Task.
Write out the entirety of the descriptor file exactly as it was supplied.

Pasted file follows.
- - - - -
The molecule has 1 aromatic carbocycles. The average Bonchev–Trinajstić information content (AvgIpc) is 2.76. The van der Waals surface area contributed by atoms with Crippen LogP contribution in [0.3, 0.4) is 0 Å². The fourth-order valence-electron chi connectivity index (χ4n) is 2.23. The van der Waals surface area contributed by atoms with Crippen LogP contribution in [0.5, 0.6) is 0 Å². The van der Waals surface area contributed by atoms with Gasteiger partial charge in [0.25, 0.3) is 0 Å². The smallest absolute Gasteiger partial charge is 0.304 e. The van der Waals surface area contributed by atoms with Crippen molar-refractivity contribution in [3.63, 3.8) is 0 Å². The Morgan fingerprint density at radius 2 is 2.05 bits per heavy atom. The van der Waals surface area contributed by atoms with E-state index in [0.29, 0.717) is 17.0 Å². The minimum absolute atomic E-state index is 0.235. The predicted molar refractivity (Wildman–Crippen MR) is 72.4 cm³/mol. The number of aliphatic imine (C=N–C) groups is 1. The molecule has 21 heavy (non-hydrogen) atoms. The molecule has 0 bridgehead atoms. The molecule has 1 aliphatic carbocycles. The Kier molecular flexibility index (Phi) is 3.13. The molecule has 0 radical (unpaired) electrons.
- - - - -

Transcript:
The molecule has 1 aromatic carbocycles. The average Bonchev–Trinajstić information content (AvgIpc) is 2.76. The van der Waals surface area contributed by atoms with Crippen LogP contribution in [0.3, 0.4) is 0 Å². The fourth-order valence-electron chi connectivity index (χ4n) is 2.23. The van der Waals surface area contributed by atoms with Crippen LogP contribution in [0.5, 0.6) is 0 Å². The van der Waals surface area contributed by atoms with Gasteiger partial charge in [0.25, 0.3) is 0 Å². The smallest absolute Gasteiger partial charge is 0.304 e. The van der Waals surface area contributed by atoms with Crippen molar-refractivity contribution in [3.63, 3.8) is 0 Å². The Morgan fingerprint density at radius 2 is 2.05 bits per heavy atom. The van der Waals surface area contributed by atoms with E-state index in [0.29, 0.717) is 17.0 Å². The minimum absolute atomic E-state index is 0.235. The predicted molar refractivity (Wildman–Crippen MR) is 72.4 cm³/mol. The number of aliphatic imine (C=N–C) groups is 1. The molecule has 21 heavy (non-hydrogen) atoms. The molecule has 0 bridgehead atoms. The molecule has 1 aliphatic carbocycles. The Kier molecular flexibility index (Phi) is 3.13. The molecule has 0 radical (unpaired) electrons.